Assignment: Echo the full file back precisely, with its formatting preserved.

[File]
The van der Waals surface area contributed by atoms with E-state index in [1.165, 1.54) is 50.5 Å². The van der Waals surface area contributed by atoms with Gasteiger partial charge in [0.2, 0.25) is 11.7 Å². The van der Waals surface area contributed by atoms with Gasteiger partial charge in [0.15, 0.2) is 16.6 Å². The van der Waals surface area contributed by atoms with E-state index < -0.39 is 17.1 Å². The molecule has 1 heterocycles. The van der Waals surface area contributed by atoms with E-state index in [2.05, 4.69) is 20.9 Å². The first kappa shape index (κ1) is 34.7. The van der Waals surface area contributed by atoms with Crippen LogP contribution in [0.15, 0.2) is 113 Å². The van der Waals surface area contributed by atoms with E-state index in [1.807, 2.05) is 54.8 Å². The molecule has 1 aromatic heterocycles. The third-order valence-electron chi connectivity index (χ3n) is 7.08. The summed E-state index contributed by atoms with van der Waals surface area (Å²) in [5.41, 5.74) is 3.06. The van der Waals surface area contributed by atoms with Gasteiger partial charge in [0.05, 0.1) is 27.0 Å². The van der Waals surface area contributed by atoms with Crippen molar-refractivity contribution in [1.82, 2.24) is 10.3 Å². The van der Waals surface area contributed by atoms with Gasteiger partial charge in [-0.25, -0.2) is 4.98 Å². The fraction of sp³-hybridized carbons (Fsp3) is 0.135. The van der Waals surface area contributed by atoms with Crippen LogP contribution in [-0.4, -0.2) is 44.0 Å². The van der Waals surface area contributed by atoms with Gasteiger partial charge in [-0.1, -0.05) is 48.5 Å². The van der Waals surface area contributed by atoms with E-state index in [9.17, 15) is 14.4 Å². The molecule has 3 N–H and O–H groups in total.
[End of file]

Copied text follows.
The van der Waals surface area contributed by atoms with E-state index in [1.165, 1.54) is 50.5 Å². The van der Waals surface area contributed by atoms with Gasteiger partial charge in [0.2, 0.25) is 11.7 Å². The van der Waals surface area contributed by atoms with Gasteiger partial charge in [0.15, 0.2) is 16.6 Å². The van der Waals surface area contributed by atoms with E-state index < -0.39 is 17.1 Å². The molecule has 1 heterocycles. The van der Waals surface area contributed by atoms with E-state index in [2.05, 4.69) is 20.9 Å². The first kappa shape index (κ1) is 34.7. The van der Waals surface area contributed by atoms with Crippen LogP contribution in [0.15, 0.2) is 113 Å². The van der Waals surface area contributed by atoms with E-state index in [1.807, 2.05) is 54.8 Å². The molecule has 1 aromatic heterocycles. The third-order valence-electron chi connectivity index (χ3n) is 7.08. The summed E-state index contributed by atoms with van der Waals surface area (Å²) in [5.41, 5.74) is 3.06. The van der Waals surface area contributed by atoms with Gasteiger partial charge in [0.05, 0.1) is 27.0 Å². The van der Waals surface area contributed by atoms with Crippen molar-refractivity contribution in [1.82, 2.24) is 10.3 Å². The van der Waals surface area contributed by atoms with Gasteiger partial charge in [-0.25, -0.2) is 4.98 Å². The fraction of sp³-hybridized carbons (Fsp3) is 0.135. The van der Waals surface area contributed by atoms with Crippen LogP contribution in [-0.4, -0.2) is 44.0 Å². The van der Waals surface area contributed by atoms with Gasteiger partial charge in [-0.1, -0.05) is 48.5 Å². The van der Waals surface area contributed by atoms with E-state index in [9.17, 15) is 14.4 Å². The molecule has 3 N–H and O–H groups in total.